ECOWAS intervention in West African conflicts: The search for peace and democratisation

In 1990, the Economic Community of West African States Monitoring Group (ECOMOG) was set up by ECOWAS member states as a non-standing military force consisting of land, sea and air units (Khobe, 2000). Thus, ECOWAS established ECOMOG to control the conflict in Liberia, and justified its intervention on the basis of four interrelated factors, namely: humanitarian; the provisions of the MAD (Mutual Assistance on Defense Protocol); regional security; and response to the request of the then government in Liberia (ECOWAS, 2005).

Consequently, ECOMOG's operations started in Liberia to prevent Charles Taylor’s National Patriotic Front of Liberia (NPFL) overthrowing the unpopular government of President Samuel Doe (Napoleon, 2011). The force has since controlled several conflicts in the West African sub-region. To adapt to the changes that had taken place within the Community since its formation, and based on its experience in Liberia, the Authority of ECOWAS revised the Treaty which was adopted in Cotonou, Benin, in July 1993 (ECOWAS, 2005).

Committed to promoting peace and security in the sub-region through a mechanism for collective security, ECOWAS eventually adopted the Protocol relating to the Mechanism for Conflict Prevention, Management, Resolution, Peacekeeping and security on 10th December 1999. This was regarded as the Organization’s constitution on collective security in the West African sub-region (Ademola, 2005) and in many regards marks a departure from the traditional principle of non-intervention as the Protocol empowers ECOWAS to intervene in the internal conflicts of member states as well as strengthen cooperation in the areas of conflict prevention, early-warning, peace-keeping operations, control of cross-border crime, international terrorism and proliferation of small arms and anti-personnel mines (ECOWAS, 1999).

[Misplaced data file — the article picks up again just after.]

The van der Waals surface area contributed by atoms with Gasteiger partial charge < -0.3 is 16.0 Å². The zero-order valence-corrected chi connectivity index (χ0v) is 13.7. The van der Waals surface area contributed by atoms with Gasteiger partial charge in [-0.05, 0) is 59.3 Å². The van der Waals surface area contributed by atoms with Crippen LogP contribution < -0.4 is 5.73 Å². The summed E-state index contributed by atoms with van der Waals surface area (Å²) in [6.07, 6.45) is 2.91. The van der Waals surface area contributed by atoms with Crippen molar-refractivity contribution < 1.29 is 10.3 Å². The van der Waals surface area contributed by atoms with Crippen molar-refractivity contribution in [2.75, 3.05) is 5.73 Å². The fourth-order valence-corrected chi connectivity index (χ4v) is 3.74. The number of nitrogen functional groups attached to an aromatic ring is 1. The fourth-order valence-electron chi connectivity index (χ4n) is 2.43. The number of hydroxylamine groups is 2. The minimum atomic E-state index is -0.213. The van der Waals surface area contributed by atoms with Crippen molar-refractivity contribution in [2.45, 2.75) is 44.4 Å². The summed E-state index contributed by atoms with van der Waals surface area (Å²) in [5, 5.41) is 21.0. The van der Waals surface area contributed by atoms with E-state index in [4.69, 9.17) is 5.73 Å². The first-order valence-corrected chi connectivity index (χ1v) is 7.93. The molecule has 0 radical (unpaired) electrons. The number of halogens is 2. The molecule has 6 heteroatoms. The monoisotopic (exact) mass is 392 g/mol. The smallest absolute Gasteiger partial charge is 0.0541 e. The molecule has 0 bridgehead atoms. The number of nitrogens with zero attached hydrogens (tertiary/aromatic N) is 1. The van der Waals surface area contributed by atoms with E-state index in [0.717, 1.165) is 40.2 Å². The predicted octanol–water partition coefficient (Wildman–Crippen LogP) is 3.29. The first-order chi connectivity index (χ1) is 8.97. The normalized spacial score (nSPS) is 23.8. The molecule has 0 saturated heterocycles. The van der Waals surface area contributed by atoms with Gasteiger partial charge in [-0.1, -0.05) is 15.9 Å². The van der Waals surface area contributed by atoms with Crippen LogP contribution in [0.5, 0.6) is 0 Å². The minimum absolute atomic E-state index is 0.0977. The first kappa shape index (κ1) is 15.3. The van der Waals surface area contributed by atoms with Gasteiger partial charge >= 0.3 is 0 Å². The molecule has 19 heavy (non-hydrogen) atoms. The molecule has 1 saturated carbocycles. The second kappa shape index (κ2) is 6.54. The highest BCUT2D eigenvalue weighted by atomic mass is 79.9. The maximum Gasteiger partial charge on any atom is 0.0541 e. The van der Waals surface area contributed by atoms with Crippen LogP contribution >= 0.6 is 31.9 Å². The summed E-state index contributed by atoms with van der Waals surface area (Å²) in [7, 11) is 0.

This undertaking among other things, calls for the establishment of a military force known as the ECOWAS Standby Force (ESF) which is designed to meet the security needs of the sub-region. Consequently, the ESF is employed when there is a threat to peace and security resulting from: Conflict between two or more member states, internal conflict likely to lead to a humanitarian disaster and threatening peace and security in the sub region, Overthrow or attempted overthrow of elected governments among others (Ibrahim, 2008).

Therefore, ECOWAS’ involvement and efforts in addressing critical security challenges in Liberia, Sierra Leone, Guinea-Bissau and Côte d’Ivoire, with the deployment of peacekeepers through ECOMOG and the key mediatory role played by the sub-regional bloc in Côte d’Ivoire, Mali and Guinea-Bissau helped salvage peace and stability, bringing an end to the violent conflicts (Olonisakin 2011, Annan, 2014). These intervening and mediatory roles of ECOWAS through its Monitoring Group (ECOMOG) pointed out the willingness of West African governments to quickly intervene in insecure or unstable situations in the region.